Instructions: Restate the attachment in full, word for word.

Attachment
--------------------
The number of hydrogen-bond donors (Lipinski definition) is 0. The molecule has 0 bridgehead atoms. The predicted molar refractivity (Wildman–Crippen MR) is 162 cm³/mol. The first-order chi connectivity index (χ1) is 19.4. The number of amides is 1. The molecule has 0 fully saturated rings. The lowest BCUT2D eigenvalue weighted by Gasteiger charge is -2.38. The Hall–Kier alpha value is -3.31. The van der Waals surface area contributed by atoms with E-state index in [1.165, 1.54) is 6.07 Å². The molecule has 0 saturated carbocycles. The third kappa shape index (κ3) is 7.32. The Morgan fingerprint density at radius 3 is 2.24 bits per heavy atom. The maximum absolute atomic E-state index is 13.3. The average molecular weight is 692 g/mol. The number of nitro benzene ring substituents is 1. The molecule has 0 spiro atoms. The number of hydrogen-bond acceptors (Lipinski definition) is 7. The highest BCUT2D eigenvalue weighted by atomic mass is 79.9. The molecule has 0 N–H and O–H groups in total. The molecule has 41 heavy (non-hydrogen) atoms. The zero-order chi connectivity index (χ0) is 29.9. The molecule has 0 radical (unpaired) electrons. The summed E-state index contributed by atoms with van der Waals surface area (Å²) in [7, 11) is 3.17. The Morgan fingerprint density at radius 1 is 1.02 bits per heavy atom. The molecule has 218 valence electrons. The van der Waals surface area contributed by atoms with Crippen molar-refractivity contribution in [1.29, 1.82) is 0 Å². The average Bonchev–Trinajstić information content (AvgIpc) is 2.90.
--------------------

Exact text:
The number of hydrogen-bond donors (Lipinski definition) is 0. The molecule has 0 bridgehead atoms. The predicted molar refractivity (Wildman–Crippen MR) is 162 cm³/mol. The first-order chi connectivity index (χ1) is 19.4. The number of amides is 1. The molecule has 0 fully saturated rings. The lowest BCUT2D eigenvalue weighted by Gasteiger charge is -2.38. The Hall–Kier alpha value is -3.31. The van der Waals surface area contributed by atoms with E-state index in [1.165, 1.54) is 6.07 Å². The molecule has 0 saturated carbocycles. The third kappa shape index (κ3) is 7.32. The Morgan fingerprint density at radius 3 is 2.24 bits per heavy atom. The maximum absolute atomic E-state index is 13.3. The average molecular weight is 692 g/mol. The number of nitro benzene ring substituents is 1. The molecule has 0 spiro atoms. The number of hydrogen-bond acceptors (Lipinski definition) is 7. The highest BCUT2D eigenvalue weighted by atomic mass is 79.9. The molecule has 0 N–H and O–H groups in total. The molecule has 41 heavy (non-hydrogen) atoms. The zero-order chi connectivity index (χ0) is 29.9. The molecule has 0 radical (unpaired) electrons. The summed E-state index contributed by atoms with van der Waals surface area (Å²) in [7, 11) is 3.17. The Morgan fingerprint density at radius 1 is 1.02 bits per heavy atom. The molecule has 218 valence electrons. The van der Waals surface area contributed by atoms with Crippen molar-refractivity contribution in [1.29, 1.82) is 0 Å². The average Bonchev–Trinajstić information content (AvgIpc) is 2.90.